Overall, the journey to the "United States of Europe" requires local or national sentiment to become less narrow-minded so that European consumers can access better services at better prices, and so corporations can benefit from the economies of scale that Europe offers.
Fixed-income investors should find that the Dutch government's prudence is successfully keeping sovereign-bond supplies low, which should suppress yields and keep prices high. At the same time, investors in the Netherlands' equity and credit markets will find that issues are driven more by strong international exposure than by the local economy - which, again, is doing well.
Key considerations for investors
Anti-EU sentiment in the Netherlands did not significantly increase during the campaign, though anti-Islam feelings certainly grew. Yet despite rising support for populism, we believe there is little chance the Netherlands will leave the EU or the euro, since the Dutch are well aware that their strong economy is dependent on trade.
If we consider the European Commission's most recent Eurobarometer, which monitors changes in public opinion in the EU's member states, the Netherlands is not the most euro-sceptic country. As the accompanying chart shows, the Netherlands is less sceptical of the EU than France, Italy and the UK, but more sceptical than Germany and Spain.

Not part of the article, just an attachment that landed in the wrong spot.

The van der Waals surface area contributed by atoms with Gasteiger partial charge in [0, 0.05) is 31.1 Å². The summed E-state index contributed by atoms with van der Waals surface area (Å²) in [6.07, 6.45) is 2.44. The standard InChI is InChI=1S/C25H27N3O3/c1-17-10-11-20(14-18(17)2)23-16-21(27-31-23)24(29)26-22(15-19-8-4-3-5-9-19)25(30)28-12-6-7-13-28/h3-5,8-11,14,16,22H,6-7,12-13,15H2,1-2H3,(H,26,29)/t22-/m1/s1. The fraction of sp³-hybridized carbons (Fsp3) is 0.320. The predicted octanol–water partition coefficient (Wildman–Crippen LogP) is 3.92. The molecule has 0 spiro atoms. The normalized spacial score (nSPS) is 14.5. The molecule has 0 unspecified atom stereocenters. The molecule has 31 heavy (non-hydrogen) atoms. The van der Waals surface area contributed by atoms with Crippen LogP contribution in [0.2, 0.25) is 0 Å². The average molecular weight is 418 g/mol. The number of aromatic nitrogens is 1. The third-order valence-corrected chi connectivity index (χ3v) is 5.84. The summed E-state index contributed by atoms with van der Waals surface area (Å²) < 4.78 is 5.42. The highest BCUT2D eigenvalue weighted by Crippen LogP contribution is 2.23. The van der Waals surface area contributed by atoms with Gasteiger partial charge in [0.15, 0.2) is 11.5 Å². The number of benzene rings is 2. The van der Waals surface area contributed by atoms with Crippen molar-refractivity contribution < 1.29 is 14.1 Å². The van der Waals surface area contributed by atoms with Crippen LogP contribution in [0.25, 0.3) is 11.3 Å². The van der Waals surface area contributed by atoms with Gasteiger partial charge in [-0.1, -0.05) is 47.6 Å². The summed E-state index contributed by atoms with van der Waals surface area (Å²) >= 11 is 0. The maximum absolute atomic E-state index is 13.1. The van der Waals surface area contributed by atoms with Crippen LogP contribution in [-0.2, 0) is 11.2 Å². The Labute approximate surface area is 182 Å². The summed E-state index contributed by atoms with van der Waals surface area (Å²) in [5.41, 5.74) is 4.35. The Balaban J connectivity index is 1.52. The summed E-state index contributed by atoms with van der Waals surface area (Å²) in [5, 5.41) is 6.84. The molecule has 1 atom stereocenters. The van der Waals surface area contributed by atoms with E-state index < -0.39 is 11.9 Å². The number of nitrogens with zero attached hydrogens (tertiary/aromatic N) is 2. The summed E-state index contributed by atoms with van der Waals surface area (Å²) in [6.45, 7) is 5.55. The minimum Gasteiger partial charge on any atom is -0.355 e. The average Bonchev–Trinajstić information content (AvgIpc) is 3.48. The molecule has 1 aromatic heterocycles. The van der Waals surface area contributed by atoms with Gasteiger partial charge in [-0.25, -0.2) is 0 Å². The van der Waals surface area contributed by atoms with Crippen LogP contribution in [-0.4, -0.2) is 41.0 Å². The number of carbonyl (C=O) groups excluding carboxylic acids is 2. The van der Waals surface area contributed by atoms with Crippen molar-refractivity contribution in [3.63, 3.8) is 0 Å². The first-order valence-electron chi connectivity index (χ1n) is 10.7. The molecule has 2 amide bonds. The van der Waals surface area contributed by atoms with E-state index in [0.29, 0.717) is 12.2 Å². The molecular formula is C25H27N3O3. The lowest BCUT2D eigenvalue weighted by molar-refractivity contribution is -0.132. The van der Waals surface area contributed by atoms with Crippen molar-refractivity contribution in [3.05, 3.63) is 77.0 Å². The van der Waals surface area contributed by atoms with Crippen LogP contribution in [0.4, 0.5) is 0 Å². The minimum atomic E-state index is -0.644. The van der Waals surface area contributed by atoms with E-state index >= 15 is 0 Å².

All told, although investors globally seem to have shaken off the political surprises of 2016 with incredible nonchalance, European elections have the potential to deliver more market shocks this year. However, the Netherlands' markets have remained sanguine, which is probably due to the fact that they are underpinned by attractive credit fundamentals that have helped the country maintain its triple-A credit rating.
Globally, equity markets should now turn their attention to elections in France, Germany and possibly Italy, looking for any notable swings in sentiment. Investors should also watch closely for any resolution of the ongoing Greek debt problem, and for issues arising over the ECB's Target 2 balances; either one would have political ramifications for the Netherlands given that its central bank has lent a significant amount of money to the peripheral countries.
Overall, the Netherlands will be one of the key parties involved in the debate over the future of Europe, helping to determine whether there will be more muddling-through, whether Europe will build a "coalition of the willing" or if we will eventually see the creation of a European super-state.